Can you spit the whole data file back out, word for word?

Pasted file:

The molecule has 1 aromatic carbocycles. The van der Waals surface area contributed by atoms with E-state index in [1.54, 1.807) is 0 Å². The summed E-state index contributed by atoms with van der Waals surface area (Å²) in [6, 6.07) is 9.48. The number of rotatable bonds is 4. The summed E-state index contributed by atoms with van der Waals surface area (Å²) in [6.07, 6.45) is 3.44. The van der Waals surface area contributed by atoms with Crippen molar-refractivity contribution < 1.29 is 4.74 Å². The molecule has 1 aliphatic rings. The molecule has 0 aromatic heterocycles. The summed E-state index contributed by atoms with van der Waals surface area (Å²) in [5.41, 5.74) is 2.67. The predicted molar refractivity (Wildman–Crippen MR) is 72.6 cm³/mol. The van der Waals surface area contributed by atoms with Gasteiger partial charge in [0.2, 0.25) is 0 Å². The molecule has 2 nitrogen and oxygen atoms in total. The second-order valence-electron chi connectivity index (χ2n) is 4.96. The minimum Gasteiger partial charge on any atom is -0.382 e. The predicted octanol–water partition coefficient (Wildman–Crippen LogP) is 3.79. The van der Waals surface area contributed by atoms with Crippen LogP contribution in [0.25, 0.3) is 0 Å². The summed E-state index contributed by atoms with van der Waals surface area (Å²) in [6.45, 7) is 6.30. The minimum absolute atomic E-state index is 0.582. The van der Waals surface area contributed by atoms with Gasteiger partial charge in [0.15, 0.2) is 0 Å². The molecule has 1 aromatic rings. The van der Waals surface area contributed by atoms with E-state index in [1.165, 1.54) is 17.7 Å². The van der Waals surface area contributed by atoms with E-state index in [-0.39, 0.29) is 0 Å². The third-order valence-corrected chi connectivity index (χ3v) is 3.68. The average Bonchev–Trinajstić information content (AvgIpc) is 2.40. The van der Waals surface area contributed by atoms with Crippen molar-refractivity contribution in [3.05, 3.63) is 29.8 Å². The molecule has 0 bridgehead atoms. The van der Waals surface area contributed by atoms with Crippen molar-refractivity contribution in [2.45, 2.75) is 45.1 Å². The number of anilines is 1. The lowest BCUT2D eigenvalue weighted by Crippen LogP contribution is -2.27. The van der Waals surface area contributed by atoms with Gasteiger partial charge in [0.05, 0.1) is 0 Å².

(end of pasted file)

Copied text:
The molecule has 1 aromatic carbocycles. The van der Waals surface area contributed by atoms with E-state index in [1.54, 1.807) is 0 Å². The summed E-state index contributed by atoms with van der Waals surface area (Å²) in [6, 6.07) is 9.48. The number of rotatable bonds is 4. The summed E-state index contributed by atoms with van der Waals surface area (Å²) in [6.07, 6.45) is 3.44. The van der Waals surface area contributed by atoms with Crippen molar-refractivity contribution < 1.29 is 4.74 Å². The molecule has 1 aliphatic rings. The molecule has 0 aromatic heterocycles. The summed E-state index contributed by atoms with van der Waals surface area (Å²) in [5.41, 5.74) is 2.67. The predicted molar refractivity (Wildman–Crippen MR) is 72.6 cm³/mol. The van der Waals surface area contributed by atoms with Gasteiger partial charge in [0.2, 0.25) is 0 Å². The molecule has 2 nitrogen and oxygen atoms in total. The second-order valence-electron chi connectivity index (χ2n) is 4.96. The minimum Gasteiger partial charge on any atom is -0.382 e. The predicted octanol–water partition coefficient (Wildman–Crippen LogP) is 3.79. The van der Waals surface area contributed by atoms with Crippen LogP contribution in [0.25, 0.3) is 0 Å². The summed E-state index contributed by atoms with van der Waals surface area (Å²) in [6.45, 7) is 6.30. The minimum absolute atomic E-state index is 0.582. The van der Waals surface area contributed by atoms with Gasteiger partial charge in [0.15, 0.2) is 0 Å². The molecule has 1 aromatic rings. The van der Waals surface area contributed by atoms with E-state index in [1.165, 1.54) is 17.7 Å². The van der Waals surface area contributed by atoms with E-state index in [-0.39, 0.29) is 0 Å². The third-order valence-corrected chi connectivity index (χ3v) is 3.68. The average Bonchev–Trinajstić information content (AvgIpc) is 2.40. The van der Waals surface area contributed by atoms with Crippen molar-refractivity contribution in [3.05, 3.63) is 29.8 Å². The molecule has 0 bridgehead atoms. The van der Waals surface area contributed by atoms with Crippen molar-refractivity contribution in [2.45, 2.75) is 45.1 Å². The number of anilines is 1. The lowest BCUT2D eigenvalue weighted by Crippen LogP contribution is -2.27. The van der Waals surface area contributed by atoms with Gasteiger partial charge in [0.05, 0.1) is 0 Å².